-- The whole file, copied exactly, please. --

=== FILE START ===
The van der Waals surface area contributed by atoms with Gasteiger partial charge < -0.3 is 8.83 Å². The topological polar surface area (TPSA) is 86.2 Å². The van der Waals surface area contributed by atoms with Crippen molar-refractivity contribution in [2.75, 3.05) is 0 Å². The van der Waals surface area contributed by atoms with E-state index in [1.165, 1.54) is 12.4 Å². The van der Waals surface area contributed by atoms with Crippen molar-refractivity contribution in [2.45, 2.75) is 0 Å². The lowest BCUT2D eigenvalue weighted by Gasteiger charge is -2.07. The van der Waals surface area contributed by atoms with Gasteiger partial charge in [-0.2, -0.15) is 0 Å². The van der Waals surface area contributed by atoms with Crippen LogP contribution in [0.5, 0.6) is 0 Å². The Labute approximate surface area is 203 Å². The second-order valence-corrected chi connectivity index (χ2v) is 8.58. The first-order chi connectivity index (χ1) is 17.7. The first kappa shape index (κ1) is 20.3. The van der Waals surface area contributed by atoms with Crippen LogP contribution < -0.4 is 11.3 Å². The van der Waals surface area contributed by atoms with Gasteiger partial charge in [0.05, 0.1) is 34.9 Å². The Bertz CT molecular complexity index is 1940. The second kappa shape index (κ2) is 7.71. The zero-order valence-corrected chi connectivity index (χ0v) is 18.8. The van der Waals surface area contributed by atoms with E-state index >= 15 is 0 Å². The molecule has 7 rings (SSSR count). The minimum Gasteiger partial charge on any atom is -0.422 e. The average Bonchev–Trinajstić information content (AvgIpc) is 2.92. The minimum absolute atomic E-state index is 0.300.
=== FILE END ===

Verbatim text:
The van der Waals surface area contributed by atoms with Gasteiger partial charge < -0.3 is 8.83 Å². The topological polar surface area (TPSA) is 86.2 Å². The van der Waals surface area contributed by atoms with Crippen molar-refractivity contribution in [2.75, 3.05) is 0 Å². The van der Waals surface area contributed by atoms with E-state index in [1.165, 1.54) is 12.4 Å². The van der Waals surface area contributed by atoms with Crippen molar-refractivity contribution in [2.45, 2.75) is 0 Å². The lowest BCUT2D eigenvalue weighted by Gasteiger charge is -2.07. The van der Waals surface area contributed by atoms with Gasteiger partial charge in [-0.2, -0.15) is 0 Å². The van der Waals surface area contributed by atoms with Crippen LogP contribution in [0.5, 0.6) is 0 Å². The Labute approximate surface area is 203 Å². The second-order valence-corrected chi connectivity index (χ2v) is 8.58. The first-order chi connectivity index (χ1) is 17.7. The first kappa shape index (κ1) is 20.3. The van der Waals surface area contributed by atoms with Crippen LogP contribution < -0.4 is 11.3 Å². The van der Waals surface area contributed by atoms with Gasteiger partial charge in [0.05, 0.1) is 34.9 Å². The Bertz CT molecular complexity index is 1940. The second kappa shape index (κ2) is 7.71. The zero-order valence-corrected chi connectivity index (χ0v) is 18.8. The van der Waals surface area contributed by atoms with E-state index >= 15 is 0 Å². The molecule has 7 rings (SSSR count). The minimum Gasteiger partial charge on any atom is -0.422 e. The average Bonchev–Trinajstić information content (AvgIpc) is 2.92. The minimum absolute atomic E-state index is 0.300.